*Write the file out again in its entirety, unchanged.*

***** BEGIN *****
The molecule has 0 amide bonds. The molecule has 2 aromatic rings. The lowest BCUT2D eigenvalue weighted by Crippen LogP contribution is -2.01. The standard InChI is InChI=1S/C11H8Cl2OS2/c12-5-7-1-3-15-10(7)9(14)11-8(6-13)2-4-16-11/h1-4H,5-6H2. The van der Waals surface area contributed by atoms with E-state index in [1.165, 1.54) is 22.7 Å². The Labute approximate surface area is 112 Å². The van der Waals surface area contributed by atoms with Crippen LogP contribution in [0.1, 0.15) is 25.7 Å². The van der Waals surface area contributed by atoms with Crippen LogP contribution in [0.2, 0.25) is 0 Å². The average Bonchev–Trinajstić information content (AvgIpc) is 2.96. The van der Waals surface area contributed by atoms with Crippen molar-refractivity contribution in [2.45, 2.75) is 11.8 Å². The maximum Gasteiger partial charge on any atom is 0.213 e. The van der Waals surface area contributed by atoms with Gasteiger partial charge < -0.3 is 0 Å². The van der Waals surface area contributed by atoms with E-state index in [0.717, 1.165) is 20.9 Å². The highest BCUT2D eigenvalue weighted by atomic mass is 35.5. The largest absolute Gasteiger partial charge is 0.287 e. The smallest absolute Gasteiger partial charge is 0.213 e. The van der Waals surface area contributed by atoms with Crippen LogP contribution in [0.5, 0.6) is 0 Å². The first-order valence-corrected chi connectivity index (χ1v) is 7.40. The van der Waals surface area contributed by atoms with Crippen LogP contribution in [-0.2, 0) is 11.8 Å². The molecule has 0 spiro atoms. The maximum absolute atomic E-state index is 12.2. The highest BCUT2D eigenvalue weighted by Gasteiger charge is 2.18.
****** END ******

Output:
The molecule has 0 amide bonds. The molecule has 2 aromatic rings. The lowest BCUT2D eigenvalue weighted by Crippen LogP contribution is -2.01. The standard InChI is InChI=1S/C11H8Cl2OS2/c12-5-7-1-3-15-10(7)9(14)11-8(6-13)2-4-16-11/h1-4H,5-6H2. The van der Waals surface area contributed by atoms with E-state index in [1.165, 1.54) is 22.7 Å². The Labute approximate surface area is 112 Å². The van der Waals surface area contributed by atoms with Crippen LogP contribution in [0.1, 0.15) is 25.7 Å². The van der Waals surface area contributed by atoms with Crippen LogP contribution in [0.2, 0.25) is 0 Å². The average Bonchev–Trinajstić information content (AvgIpc) is 2.96. The van der Waals surface area contributed by atoms with Crippen molar-refractivity contribution in [2.45, 2.75) is 11.8 Å². The maximum Gasteiger partial charge on any atom is 0.213 e. The van der Waals surface area contributed by atoms with Gasteiger partial charge < -0.3 is 0 Å². The van der Waals surface area contributed by atoms with E-state index in [0.717, 1.165) is 20.9 Å². The highest BCUT2D eigenvalue weighted by atomic mass is 35.5. The largest absolute Gasteiger partial charge is 0.287 e. The smallest absolute Gasteiger partial charge is 0.213 e. The van der Waals surface area contributed by atoms with Crippen LogP contribution in [0.5, 0.6) is 0 Å². The first-order valence-corrected chi connectivity index (χ1v) is 7.40. The van der Waals surface area contributed by atoms with Crippen LogP contribution in [-0.2, 0) is 11.8 Å². The molecule has 0 spiro atoms. The maximum absolute atomic E-state index is 12.2. The highest BCUT2D eigenvalue weighted by Gasteiger charge is 2.18.